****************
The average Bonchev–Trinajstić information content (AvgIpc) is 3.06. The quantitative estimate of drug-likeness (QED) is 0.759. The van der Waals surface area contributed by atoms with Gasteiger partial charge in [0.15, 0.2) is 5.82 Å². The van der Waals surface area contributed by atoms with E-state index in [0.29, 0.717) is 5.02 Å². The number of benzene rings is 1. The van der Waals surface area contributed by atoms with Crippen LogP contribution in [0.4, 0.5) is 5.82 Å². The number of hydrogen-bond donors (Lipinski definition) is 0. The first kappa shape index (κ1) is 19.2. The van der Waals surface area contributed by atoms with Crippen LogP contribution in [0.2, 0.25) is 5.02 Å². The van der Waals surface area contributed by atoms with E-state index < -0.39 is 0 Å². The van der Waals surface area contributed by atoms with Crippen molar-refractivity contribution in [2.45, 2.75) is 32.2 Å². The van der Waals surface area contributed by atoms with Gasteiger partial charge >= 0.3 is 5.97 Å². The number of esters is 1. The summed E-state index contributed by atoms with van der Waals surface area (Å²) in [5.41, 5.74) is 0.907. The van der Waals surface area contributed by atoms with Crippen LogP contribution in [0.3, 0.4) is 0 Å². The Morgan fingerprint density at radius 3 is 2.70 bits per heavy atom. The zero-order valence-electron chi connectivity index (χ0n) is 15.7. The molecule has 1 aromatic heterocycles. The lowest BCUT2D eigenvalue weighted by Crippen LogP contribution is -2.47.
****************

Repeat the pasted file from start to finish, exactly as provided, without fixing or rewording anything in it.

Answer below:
The average Bonchev–Trinajstić information content (AvgIpc) is 3.06. The quantitative estimate of drug-likeness (QED) is 0.759. The van der Waals surface area contributed by atoms with Gasteiger partial charge in [0.15, 0.2) is 5.82 Å². The van der Waals surface area contributed by atoms with E-state index in [0.29, 0.717) is 5.02 Å². The number of benzene rings is 1. The van der Waals surface area contributed by atoms with Crippen LogP contribution in [0.4, 0.5) is 5.82 Å². The number of hydrogen-bond donors (Lipinski definition) is 0. The first kappa shape index (κ1) is 19.2. The van der Waals surface area contributed by atoms with Crippen LogP contribution in [0.2, 0.25) is 5.02 Å². The van der Waals surface area contributed by atoms with E-state index < -0.39 is 0 Å². The van der Waals surface area contributed by atoms with Crippen molar-refractivity contribution in [2.45, 2.75) is 32.2 Å². The van der Waals surface area contributed by atoms with Gasteiger partial charge >= 0.3 is 5.97 Å². The number of esters is 1. The summed E-state index contributed by atoms with van der Waals surface area (Å²) in [5.41, 5.74) is 0.907. The van der Waals surface area contributed by atoms with Crippen LogP contribution in [0.3, 0.4) is 0 Å². The Morgan fingerprint density at radius 3 is 2.70 bits per heavy atom. The zero-order valence-electron chi connectivity index (χ0n) is 15.7. The molecule has 1 aromatic heterocycles. The lowest BCUT2D eigenvalue weighted by Crippen LogP contribution is -2.47.